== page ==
If it strikes you as farfetched to imagine the US Government as a corporation with a stock symbol, you might find it easier to start by thinking in terms of private city-states. While none of them comes anywhere near the neocameralist ideal, the city-states of Singapore, Dubai and Hong Kong certainly provide a very high quality of customer service. Note that none of them has any concept of constitutional, limited, or democratic government.
A ‘peev’ is that I have mentioned Dubai a couple times on this blog as an example of a modern ‘reactionary’ government, but the idea hasn’t gained any traction, nor does anyone talk about it. I mean…it’s right there – an example of a functioning absolute monarchy – but no discussion about it.
But another problem is ‘neocameralism’ seems kinda vague. How would the shares be allocated? Who gets what? I’m sure a billionaire would get more shares than a pauper. What would happen if someone were to start liquidating these shares; it may cause inflation and other problems. The whole idea is so far-fetched (even by the standards of this blog) that it’s hard to make any sense of it. The solution almost seems more daunting than the problem. Another complaint is that neocameralism and other speculative forms of government are seldom discussed by the NRx community anymore.
My proposal of offering government employees ‘options’ in the S&P 500, similar to employee stock options, seems similar.
But one problem is that all this debate is the equivalent of splitting hairs, or may not have the intended result of starting anew. True, under neocameralism there is no longer a democracy or a constitutional republic, but the result may still not be too much different than what we have now. If the problem is moral decay (smut on TV, porn, etc.), how does the joint-stock state fix that? How does it fix SJWs or rampant feminism? Traditional conservatives, to their credit, take a hard-line stand against that stuff, whereas others tend to dance around the issue or defer to abstractions.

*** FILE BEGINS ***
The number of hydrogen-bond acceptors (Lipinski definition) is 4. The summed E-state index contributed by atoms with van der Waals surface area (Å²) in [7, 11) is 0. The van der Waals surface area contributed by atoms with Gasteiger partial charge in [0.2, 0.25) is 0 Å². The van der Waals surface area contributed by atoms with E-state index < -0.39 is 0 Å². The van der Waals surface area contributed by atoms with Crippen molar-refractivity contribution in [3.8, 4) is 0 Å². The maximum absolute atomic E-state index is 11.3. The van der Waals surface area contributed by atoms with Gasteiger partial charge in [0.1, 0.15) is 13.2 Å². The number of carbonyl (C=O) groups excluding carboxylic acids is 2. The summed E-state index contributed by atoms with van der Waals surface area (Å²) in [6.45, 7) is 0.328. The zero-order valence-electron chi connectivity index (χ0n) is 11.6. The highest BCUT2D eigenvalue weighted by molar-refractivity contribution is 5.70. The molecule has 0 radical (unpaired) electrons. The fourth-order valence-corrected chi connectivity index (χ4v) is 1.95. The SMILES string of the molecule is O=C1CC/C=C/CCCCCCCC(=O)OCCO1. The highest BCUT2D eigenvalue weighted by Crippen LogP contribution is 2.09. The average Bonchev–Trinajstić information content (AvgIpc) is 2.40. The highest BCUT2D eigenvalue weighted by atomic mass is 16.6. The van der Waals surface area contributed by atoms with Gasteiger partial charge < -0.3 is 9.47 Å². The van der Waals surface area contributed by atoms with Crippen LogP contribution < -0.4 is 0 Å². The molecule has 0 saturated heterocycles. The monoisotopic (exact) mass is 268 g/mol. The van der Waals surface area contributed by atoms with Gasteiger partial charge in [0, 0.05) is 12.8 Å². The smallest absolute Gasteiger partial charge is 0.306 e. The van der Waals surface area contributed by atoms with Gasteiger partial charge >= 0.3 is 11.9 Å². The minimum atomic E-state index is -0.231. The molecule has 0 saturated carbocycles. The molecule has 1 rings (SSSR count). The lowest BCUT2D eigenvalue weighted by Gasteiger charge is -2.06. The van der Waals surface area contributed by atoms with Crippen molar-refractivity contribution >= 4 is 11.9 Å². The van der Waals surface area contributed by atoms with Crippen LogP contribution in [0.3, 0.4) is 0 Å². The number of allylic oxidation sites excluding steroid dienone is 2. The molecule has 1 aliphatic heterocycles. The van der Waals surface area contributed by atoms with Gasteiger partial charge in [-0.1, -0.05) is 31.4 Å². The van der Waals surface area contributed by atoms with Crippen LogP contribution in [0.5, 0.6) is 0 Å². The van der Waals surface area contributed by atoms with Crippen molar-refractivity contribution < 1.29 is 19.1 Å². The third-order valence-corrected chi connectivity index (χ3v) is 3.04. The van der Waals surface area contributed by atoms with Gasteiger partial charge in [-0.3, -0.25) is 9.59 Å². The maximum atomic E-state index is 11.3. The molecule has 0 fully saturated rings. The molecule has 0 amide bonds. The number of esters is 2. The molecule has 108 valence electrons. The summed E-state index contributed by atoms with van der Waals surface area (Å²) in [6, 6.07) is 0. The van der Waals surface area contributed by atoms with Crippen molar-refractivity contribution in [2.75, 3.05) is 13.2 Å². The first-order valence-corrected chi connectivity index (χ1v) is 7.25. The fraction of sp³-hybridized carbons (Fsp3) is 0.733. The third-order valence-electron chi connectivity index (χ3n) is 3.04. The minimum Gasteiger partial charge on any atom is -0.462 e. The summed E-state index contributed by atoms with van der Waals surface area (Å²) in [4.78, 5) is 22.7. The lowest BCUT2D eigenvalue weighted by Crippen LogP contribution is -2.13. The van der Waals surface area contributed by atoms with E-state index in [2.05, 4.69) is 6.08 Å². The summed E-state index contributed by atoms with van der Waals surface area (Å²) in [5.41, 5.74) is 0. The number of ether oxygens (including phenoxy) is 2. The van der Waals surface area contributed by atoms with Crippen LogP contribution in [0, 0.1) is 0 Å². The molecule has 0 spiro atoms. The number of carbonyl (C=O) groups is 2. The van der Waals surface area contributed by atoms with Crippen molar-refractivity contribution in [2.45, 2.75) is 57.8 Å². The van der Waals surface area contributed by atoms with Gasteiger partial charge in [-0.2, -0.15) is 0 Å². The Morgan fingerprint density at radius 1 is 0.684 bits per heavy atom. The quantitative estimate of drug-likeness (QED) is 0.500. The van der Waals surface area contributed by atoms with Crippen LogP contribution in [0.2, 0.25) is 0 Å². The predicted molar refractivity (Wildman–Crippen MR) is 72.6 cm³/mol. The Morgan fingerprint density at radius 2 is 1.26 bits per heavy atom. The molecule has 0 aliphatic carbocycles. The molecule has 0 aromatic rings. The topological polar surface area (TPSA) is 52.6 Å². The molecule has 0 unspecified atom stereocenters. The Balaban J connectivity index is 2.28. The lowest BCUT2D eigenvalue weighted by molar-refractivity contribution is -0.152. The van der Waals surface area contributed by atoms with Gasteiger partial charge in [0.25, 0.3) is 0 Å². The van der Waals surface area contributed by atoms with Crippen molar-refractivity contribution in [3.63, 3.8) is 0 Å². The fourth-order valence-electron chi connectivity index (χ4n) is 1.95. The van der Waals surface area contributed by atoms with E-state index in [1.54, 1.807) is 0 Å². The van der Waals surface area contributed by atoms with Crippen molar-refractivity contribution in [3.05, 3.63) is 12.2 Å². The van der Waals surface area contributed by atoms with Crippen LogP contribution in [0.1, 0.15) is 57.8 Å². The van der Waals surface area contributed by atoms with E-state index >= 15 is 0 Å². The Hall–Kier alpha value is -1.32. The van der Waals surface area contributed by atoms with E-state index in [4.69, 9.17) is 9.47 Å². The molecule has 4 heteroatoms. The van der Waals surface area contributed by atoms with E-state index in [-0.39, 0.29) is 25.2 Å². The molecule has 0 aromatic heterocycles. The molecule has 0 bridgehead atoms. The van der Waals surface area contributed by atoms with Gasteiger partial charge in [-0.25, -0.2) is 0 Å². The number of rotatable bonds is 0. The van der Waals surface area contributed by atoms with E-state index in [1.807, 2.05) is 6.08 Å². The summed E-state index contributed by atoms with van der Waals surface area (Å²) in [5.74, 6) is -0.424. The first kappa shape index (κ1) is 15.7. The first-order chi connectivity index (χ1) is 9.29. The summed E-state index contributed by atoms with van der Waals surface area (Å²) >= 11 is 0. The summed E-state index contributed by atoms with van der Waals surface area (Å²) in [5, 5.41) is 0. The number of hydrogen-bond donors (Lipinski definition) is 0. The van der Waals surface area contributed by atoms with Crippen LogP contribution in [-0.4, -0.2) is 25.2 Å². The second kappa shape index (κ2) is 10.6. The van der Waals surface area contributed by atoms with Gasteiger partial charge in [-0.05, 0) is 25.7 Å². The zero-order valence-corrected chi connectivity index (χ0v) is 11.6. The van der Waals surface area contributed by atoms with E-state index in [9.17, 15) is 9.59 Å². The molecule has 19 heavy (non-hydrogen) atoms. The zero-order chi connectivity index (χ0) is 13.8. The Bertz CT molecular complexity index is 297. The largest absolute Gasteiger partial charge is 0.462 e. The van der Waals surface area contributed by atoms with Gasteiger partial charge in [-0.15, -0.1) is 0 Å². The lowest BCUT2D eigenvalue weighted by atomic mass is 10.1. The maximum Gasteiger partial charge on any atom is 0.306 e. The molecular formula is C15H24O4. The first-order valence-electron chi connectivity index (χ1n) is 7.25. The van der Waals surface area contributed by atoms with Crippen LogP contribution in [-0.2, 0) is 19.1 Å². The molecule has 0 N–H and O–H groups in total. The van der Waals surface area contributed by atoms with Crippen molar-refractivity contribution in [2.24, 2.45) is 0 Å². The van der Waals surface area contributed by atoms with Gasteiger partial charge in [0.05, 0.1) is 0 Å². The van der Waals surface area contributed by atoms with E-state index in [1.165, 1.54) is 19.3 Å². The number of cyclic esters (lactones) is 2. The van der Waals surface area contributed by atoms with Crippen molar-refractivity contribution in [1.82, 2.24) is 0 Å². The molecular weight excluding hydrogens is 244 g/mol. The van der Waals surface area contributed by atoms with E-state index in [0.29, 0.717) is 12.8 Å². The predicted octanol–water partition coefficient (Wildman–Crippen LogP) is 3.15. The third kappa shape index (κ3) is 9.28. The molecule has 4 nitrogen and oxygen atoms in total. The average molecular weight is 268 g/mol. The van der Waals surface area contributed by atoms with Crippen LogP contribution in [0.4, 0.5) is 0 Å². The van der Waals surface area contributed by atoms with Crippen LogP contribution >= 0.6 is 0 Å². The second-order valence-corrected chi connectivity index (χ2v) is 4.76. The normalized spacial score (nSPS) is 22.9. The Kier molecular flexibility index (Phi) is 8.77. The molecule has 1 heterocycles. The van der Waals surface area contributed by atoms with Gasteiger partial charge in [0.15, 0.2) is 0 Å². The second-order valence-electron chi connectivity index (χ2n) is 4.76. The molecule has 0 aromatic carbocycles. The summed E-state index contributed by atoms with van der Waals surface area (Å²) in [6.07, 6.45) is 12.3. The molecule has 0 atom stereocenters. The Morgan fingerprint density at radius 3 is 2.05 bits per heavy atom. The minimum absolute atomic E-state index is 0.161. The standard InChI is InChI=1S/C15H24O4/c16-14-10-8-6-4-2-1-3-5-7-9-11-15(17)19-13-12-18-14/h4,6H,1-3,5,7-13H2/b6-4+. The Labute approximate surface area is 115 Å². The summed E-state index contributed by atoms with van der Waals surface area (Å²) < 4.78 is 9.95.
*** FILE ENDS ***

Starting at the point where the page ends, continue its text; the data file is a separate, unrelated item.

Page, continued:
But given that everything is kinda the same in the end, my solution is more incrementalist: gradually retiring America’s obsoleted democratic institutions. Techno-commercialism, for example, is a good start – putting guys like Thiel in charge.
My version of libertarianism, which I call ‘partial libertarianism‘, is more abstract, with elements of neoconservatism, Social Darwinism, futurism, HBD, and neoreaction. Not the usual ‘bleeding heart’ brand of libertarianism that is all too common.